Should Ridley Scott’s “All the Money in the World” be measured by the usual critical apparatus or with a stopwatch?
If the latter, Scott’s movie wins the race, hands down. “All the Money in the World” has, with remarkably few signs of haste, accomplished its unenviable task of recasting Kevin Spacey’s role with Christopher Plummer. Plummer parachuted in a few weeks ago to shoot his nine days of work, and Scott has toiled around the clock to recut and remake his own movie. Like a bank thief covering tracks and wiping fingerprints, Scott has erased all trace of Spacey.
That alone makes “All the Money in the World” a fascinating footnote in the larger ongoing drama of the “Me Too” reckoning. And considering the way things are going, Plummer should keep his bags packed. We may need his services again.
But was it worth the trouble? “All the Money in the World,” about the 1973 kidnapping of the grandson of billionaire oil tycoon John Paul Getty (Plummer), is, for better and worse, every bit a Scott production: a solidly built, no-nonsense drama, largely without surprise. But its saving grace isn’t Plummer. It’s Michelle Williams.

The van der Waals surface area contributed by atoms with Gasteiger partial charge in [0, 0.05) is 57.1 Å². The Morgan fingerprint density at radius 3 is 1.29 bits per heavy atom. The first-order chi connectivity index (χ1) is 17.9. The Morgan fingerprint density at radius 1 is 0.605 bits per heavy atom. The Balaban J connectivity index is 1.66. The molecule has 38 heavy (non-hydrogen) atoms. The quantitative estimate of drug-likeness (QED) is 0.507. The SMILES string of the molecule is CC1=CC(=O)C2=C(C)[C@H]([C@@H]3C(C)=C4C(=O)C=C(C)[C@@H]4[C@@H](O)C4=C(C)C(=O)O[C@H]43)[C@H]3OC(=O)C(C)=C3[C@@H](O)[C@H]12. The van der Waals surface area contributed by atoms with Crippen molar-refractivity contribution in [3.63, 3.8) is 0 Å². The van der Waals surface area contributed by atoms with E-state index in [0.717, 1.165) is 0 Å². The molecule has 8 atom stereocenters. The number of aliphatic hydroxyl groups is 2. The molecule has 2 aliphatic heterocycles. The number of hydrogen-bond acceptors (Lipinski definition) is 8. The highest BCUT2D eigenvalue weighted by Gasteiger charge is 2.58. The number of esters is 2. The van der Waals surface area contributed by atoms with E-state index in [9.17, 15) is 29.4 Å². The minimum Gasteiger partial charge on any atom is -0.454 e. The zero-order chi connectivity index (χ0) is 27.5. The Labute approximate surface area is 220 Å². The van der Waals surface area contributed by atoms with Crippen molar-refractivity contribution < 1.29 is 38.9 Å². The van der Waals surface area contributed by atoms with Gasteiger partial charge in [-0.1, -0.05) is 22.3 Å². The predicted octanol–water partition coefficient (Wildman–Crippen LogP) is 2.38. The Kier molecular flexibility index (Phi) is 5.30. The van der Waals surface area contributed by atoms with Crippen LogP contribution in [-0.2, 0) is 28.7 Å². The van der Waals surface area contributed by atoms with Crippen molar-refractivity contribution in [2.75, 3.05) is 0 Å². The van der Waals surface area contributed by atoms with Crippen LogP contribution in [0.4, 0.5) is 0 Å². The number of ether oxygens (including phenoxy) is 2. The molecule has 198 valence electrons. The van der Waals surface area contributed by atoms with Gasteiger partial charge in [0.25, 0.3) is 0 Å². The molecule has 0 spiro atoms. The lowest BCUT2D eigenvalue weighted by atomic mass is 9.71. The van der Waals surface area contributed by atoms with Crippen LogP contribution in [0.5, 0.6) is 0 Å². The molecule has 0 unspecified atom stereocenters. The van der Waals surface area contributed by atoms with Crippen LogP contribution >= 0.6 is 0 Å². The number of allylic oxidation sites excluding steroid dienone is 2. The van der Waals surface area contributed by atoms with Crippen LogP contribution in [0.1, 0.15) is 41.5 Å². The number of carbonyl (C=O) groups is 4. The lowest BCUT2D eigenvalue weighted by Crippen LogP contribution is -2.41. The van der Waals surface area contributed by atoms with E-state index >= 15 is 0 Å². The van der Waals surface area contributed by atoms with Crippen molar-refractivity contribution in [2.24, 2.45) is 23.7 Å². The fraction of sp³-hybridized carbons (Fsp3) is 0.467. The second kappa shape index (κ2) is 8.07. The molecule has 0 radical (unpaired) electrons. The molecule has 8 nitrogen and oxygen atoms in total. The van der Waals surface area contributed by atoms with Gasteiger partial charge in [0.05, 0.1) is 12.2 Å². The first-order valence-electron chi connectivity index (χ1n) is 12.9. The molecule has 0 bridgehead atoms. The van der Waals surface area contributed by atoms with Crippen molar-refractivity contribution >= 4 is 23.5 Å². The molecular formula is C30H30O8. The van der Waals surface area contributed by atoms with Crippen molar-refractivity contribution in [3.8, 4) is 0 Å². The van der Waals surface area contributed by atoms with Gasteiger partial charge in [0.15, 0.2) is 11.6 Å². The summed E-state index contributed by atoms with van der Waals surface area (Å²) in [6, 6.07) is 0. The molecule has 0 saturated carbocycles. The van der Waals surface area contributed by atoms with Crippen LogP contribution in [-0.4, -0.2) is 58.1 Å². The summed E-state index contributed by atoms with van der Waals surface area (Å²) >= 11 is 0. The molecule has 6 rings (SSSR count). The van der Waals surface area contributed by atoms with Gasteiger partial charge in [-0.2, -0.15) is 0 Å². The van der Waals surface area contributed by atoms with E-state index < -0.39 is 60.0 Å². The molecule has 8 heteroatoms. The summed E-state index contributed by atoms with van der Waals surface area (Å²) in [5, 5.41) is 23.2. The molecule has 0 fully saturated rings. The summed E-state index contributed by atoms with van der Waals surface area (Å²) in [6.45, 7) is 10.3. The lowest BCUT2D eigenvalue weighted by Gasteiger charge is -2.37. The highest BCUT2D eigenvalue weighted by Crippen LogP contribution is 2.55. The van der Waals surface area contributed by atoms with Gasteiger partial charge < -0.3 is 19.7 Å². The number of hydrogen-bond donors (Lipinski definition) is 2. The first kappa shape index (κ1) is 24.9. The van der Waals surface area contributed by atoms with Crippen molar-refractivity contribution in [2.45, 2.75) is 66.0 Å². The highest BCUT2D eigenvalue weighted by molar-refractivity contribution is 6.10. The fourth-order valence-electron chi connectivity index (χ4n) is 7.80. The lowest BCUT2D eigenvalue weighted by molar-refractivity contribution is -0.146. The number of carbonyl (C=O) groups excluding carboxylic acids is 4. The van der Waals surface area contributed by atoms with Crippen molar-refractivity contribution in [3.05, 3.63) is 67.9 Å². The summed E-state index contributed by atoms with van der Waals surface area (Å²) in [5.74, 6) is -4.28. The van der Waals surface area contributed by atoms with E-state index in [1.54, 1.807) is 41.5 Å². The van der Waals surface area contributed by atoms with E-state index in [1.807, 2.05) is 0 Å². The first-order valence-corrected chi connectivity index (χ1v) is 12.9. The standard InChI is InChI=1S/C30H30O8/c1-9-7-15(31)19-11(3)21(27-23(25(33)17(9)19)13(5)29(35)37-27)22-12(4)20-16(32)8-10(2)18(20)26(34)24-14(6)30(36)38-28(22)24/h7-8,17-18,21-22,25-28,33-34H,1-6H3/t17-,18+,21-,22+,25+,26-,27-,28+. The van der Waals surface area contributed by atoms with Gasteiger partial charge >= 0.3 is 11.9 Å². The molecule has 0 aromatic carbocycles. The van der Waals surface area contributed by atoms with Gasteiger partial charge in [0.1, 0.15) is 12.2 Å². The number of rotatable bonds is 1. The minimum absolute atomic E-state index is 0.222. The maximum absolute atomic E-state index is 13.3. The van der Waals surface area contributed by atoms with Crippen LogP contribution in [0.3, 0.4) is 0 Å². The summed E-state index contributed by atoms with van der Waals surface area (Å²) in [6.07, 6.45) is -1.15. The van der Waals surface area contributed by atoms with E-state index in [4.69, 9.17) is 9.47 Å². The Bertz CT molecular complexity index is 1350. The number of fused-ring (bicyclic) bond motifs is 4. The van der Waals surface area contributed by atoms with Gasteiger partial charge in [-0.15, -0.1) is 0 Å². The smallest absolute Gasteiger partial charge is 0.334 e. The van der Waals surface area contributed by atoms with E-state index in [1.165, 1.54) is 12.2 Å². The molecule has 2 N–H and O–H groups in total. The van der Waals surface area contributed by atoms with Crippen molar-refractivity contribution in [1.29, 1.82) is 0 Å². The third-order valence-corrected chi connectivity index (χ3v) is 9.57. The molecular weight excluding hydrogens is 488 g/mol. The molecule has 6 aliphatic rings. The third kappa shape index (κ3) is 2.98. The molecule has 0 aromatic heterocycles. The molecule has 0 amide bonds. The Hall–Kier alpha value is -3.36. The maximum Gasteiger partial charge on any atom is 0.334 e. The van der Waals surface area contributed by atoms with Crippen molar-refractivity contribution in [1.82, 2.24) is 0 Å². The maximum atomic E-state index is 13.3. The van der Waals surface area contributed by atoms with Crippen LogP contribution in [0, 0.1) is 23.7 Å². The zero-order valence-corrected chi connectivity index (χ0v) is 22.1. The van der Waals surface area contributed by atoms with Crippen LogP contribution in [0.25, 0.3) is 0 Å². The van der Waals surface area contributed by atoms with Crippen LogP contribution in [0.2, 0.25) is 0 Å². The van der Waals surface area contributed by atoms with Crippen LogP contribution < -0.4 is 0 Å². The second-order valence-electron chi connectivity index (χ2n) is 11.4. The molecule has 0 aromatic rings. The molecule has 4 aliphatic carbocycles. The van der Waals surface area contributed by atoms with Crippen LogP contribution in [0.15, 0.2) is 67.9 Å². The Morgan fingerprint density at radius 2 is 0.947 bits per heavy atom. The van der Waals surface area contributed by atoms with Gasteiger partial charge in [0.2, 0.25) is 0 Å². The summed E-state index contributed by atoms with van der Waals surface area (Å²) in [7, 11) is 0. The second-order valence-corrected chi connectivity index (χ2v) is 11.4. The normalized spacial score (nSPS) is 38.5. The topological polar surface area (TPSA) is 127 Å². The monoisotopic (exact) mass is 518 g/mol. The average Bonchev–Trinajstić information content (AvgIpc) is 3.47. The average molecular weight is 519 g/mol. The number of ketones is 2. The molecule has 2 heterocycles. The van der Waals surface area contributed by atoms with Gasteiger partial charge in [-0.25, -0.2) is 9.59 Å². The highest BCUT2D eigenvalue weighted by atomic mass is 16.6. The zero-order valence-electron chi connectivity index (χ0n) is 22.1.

She plays Gail Harris, the distraught mother of the kidnapped 16-year-old “little Paul” (Charlie Plummer, no relation). When Getty refuses to pay the kidnappers’ demands of $17 million, she’s left virtually alone in seeking his release, aside from the inattentive help of Getty’s overconfident, former-CIA fixer, Fletcher Case (Mark Wahlberg). As a woman locked inside an oppressively male world, Williams’ performance — gripping and glamorous — slides in comfortably with Scott’s best female protagonists (Ripley, Thelma, Louise).
Getty married five times and young Paul was one of 14 grandchildren. When he was taken, Getty, then one of the richest men in the world, told reporters: “If I pay one penny now, I’ll have 14 kidnapped children.”